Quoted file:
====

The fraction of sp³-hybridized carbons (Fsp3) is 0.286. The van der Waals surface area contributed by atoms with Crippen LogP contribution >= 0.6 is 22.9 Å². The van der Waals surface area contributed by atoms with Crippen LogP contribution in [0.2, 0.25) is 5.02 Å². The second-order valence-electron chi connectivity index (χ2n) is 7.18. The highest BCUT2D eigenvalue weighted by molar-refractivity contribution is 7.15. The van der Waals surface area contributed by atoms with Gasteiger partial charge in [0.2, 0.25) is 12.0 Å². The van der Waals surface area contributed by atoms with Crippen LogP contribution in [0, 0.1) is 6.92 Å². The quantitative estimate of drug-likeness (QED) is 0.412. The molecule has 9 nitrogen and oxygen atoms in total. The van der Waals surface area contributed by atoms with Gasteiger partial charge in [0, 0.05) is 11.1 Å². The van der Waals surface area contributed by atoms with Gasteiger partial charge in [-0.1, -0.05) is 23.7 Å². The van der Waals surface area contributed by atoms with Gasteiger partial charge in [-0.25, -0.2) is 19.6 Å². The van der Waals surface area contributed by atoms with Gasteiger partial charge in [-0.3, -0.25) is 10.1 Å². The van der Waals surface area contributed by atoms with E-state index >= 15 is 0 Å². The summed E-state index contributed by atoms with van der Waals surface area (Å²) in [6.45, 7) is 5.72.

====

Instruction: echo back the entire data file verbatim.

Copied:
The fraction of sp³-hybridized carbons (Fsp3) is 0.286. The van der Waals surface area contributed by atoms with Crippen LogP contribution >= 0.6 is 22.9 Å². The van der Waals surface area contributed by atoms with Crippen LogP contribution in [0.2, 0.25) is 5.02 Å². The second-order valence-electron chi connectivity index (χ2n) is 7.18. The highest BCUT2D eigenvalue weighted by molar-refractivity contribution is 7.15. The van der Waals surface area contributed by atoms with Gasteiger partial charge in [0.2, 0.25) is 12.0 Å². The van der Waals surface area contributed by atoms with Crippen LogP contribution in [0, 0.1) is 6.92 Å². The quantitative estimate of drug-likeness (QED) is 0.412. The molecule has 9 nitrogen and oxygen atoms in total. The van der Waals surface area contributed by atoms with Gasteiger partial charge in [0, 0.05) is 11.1 Å². The van der Waals surface area contributed by atoms with Gasteiger partial charge in [-0.1, -0.05) is 23.7 Å². The van der Waals surface area contributed by atoms with Gasteiger partial charge in [-0.25, -0.2) is 19.6 Å². The van der Waals surface area contributed by atoms with Gasteiger partial charge in [-0.3, -0.25) is 10.1 Å². The van der Waals surface area contributed by atoms with E-state index >= 15 is 0 Å². The summed E-state index contributed by atoms with van der Waals surface area (Å²) in [6.45, 7) is 5.72.